There are more than a few ways to brew a beer, and one of those ways is with an all-electric homebrewery. if you are considering moving away from propane, take some advice from two dedicated all-electric homebrewers.
Kal Wallner, Author/Creator of The Electric Brewery (www.TheElectricBrewery.com)
There are many benefits to brewing with electricity instead of gas. It has easier precise control of temperature, safer for indoor brewing (no poisonous gases, no emissions), absolutely silent (the bigger gas burners sound like jet engines), provides a much more efficient use of energy (a 5500W heating element producing ~20,000 BTUs of heat will outperform an 80,000 BTU propane burner as electric is 100% efficient. You do not lose 50-80% of heat to the atmosphere), requires no tanks to refill, cheaper to run (in most locations natural gas is 2-3 times more expensive, propane 5-10 times more expensive) and it can be easier to produce consistent beers using advanced controls in the build.
Some people will argue that the up-front cost of going 100% electric is more expensive than gas. This is not true if you compare the cost of a full-blown electric setup with a gas setup that also has advanced controls. Gas only has a lower cost of entry if a simplified setup is implemented, such as a turkey fryer for the boil kettle and a picnic cooler for the mash tun. Once advanced controls are included the up-front costs are similar. Also, in many locations going electric will save you money over the long run.
I have noticed that newer electric brewers sometimes sacrifice safety either on purpose (to save money) or unknowingly because they are not familiar with electricity. Electricity and water can be a dangerous combination if not done safely. Follow the electrical code for your area when designing your electric setup and use parts that are rated correctly. Make sure all components of your electric setup are properly grounded (including the kettles) and always use a ground fault interrupter to protect the brewer. Electric brewing is very safe when done right, possibly even safer than gas as there is no open flame or poisonous gas emissions. When in doubt, refer to a qualified electrician for help.
The world is full of electric brewers. Joining a local homebrew club is a great way to see some other electric setups and choose what is right for you based on your brewing process. Also, whether you choose to go gas or electric, always work out your brewing process first before choosing the equipment. Let the process drive the equipment, not the other way around.
Going all-electric opens up a realm of opportunities for the brewer from simple automation with only temperature control to complete automation including pump/valve control, motorized stirrers, and so on. Before implementing advanced features spend some time carefully thinking about the benefits you’re trying to achieve. I’ve far too often seen electric brewers build overly complex setups that at the end of the day provide little or no added benefit. The setups are often more expensive to implement and maintain, harder to clean and sometimes require even more work to use on brew day. Look at each component and ask yourself, “What benefit does this really provide me?” If it’s not clear, consider simplifying.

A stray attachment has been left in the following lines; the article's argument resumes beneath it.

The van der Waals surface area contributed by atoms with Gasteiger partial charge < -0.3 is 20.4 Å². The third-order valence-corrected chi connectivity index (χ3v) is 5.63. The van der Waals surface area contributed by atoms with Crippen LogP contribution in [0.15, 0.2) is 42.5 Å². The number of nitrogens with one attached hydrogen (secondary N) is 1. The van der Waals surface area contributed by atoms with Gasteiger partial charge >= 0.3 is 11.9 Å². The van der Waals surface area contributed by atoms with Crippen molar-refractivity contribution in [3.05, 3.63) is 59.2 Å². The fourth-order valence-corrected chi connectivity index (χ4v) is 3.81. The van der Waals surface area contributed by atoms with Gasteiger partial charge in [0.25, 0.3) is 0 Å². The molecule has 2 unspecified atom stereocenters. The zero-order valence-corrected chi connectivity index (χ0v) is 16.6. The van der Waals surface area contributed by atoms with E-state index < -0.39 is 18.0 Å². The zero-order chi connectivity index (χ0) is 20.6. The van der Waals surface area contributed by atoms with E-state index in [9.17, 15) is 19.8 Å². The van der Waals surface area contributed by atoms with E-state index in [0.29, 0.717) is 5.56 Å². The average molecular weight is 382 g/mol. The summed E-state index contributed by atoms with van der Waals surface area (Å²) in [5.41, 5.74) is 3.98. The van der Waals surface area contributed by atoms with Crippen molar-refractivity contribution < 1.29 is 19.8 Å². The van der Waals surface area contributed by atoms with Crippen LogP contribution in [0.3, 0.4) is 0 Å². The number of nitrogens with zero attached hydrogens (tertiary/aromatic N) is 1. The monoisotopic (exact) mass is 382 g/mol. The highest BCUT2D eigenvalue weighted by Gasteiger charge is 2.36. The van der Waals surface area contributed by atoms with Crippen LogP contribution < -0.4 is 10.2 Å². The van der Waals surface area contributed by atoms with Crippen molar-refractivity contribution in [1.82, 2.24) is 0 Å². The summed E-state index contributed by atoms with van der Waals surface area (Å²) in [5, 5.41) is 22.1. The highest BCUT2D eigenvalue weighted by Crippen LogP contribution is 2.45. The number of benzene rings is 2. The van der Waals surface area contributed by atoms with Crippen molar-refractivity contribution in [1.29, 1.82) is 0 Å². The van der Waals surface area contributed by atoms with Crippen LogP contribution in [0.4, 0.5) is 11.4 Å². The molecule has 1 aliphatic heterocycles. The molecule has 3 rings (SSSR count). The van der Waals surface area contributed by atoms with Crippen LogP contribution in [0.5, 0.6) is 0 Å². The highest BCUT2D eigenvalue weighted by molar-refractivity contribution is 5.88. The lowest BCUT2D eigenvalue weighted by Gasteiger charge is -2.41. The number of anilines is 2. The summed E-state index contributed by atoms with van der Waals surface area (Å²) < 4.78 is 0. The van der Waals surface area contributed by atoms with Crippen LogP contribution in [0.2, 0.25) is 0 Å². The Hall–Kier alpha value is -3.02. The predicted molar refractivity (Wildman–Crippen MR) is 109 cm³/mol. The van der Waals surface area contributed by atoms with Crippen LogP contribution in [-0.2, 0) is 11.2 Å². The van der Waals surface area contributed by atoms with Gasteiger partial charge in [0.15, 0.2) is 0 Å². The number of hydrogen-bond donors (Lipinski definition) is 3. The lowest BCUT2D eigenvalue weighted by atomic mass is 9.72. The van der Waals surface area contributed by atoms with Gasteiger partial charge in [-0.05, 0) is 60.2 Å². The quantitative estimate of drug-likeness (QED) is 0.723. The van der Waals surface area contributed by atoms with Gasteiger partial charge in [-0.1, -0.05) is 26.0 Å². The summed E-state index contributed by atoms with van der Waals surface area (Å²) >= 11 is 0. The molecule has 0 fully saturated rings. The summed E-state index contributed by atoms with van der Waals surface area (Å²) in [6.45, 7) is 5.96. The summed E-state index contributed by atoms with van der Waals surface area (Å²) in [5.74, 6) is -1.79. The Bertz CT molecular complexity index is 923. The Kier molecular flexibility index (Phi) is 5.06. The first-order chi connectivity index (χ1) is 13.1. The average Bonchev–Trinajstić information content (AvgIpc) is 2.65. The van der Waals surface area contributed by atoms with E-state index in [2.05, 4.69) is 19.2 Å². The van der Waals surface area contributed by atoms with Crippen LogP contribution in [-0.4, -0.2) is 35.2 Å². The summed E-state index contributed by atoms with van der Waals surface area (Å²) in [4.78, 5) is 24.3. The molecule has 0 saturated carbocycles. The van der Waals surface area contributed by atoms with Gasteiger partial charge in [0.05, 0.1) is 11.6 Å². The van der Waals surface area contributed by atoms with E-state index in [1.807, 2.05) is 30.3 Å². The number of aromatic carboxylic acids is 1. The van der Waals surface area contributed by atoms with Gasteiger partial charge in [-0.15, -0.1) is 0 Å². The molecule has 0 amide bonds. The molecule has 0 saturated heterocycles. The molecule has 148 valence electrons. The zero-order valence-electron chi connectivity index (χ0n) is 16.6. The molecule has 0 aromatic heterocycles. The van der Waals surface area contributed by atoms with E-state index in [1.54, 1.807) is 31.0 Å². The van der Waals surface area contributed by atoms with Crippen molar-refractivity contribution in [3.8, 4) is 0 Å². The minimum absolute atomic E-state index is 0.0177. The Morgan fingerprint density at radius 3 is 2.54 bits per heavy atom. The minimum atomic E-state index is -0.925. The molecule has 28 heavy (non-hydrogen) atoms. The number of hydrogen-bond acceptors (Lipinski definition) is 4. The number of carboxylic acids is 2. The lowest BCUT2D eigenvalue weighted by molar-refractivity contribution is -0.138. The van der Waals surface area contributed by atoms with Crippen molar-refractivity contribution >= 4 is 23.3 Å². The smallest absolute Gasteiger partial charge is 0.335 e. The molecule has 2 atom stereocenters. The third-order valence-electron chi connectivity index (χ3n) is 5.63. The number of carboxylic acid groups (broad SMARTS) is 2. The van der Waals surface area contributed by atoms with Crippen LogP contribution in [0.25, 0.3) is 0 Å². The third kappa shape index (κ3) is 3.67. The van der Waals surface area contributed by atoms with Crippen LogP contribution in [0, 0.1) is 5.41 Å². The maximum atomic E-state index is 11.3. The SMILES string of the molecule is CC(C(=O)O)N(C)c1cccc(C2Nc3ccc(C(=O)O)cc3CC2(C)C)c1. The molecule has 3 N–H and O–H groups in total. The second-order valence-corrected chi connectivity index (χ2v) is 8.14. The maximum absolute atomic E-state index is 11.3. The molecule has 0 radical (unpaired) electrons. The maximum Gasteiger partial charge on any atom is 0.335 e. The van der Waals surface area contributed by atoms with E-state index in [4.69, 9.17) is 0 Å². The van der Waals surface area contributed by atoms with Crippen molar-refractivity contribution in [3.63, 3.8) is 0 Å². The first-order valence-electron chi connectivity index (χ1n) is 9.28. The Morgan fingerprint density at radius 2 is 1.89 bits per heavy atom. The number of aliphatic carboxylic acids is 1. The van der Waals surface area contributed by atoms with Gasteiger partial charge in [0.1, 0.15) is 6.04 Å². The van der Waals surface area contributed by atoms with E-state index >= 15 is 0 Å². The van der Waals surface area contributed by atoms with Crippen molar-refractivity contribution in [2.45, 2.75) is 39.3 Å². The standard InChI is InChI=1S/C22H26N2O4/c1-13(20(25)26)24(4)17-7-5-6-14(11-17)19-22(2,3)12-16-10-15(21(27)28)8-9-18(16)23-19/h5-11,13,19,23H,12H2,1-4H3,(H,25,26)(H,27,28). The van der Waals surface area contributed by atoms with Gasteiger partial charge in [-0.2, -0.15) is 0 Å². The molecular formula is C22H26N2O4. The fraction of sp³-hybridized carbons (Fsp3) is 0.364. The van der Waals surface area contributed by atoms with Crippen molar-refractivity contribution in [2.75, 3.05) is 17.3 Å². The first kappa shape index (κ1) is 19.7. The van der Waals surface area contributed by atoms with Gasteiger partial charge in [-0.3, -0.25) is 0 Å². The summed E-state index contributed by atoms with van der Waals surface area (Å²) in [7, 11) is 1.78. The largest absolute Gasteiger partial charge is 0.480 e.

Brewers looking for resources to help in their electric brewery build can visit my website at www.TheElectricBrewery.com where I provide instructions on how to build an electric brewing setup. I show you what’s needed, where to get it, and how to assemble it in easy to follow steps. There’s no need to understand electrical schematics or AutoCAD drawings. Best of all it’s 100% free.
Joe Lynch, all-electric homebrewer from Kansas City, Missouri
There are several advantages of electric brewing. I’m now able to brew anytime that I feel like doing so. I can get a faster and more vigorous boil using electric rather than stove top or propane and I’ve brewed the lightest lager and the darkest stouts without one bit of scorching. (I brew all-grain and extract beers.)
The only mistake that I have made so far is that I once let the heating element run dry for a few seconds. Luckily I caught my error in time, but this is something you should be very vigilant about if you build your own system.
I had a qualified electrician look at my system before I used it, and anyone building an all-electric system should do the same. My entire system is also on its own dedicated GFIC circuit and I observe all safety concerns that a brewer should have with several gallons of a boiling liquid. I feel that electricity, if done right, is much safer than having an open flame.
My advice for a homebrewer interested in electric brewing is to do a lot of research. I wished I got paid for the amount of time I spent at the hardware store scratching my head while looking at electrical and plumbing supplies. A must read is Jeff Karpinski’s article in BYO (www.byo.com/component/resource/article/1987), and listen to James Spencer’s interview of Jeff on Basic Brewing Radio. Also, check out the Internet. You will find several YouTube videos that feature electric brewing that will give you some ideas. You can then use that information to adapt your electric brewery to fit your needs. You will see some very elaborate and complicated systems. I even found one that was fully automatic that could be controlled from another location, although that was was not for me. I like to still have a “hands on” approach so I kept mine simple.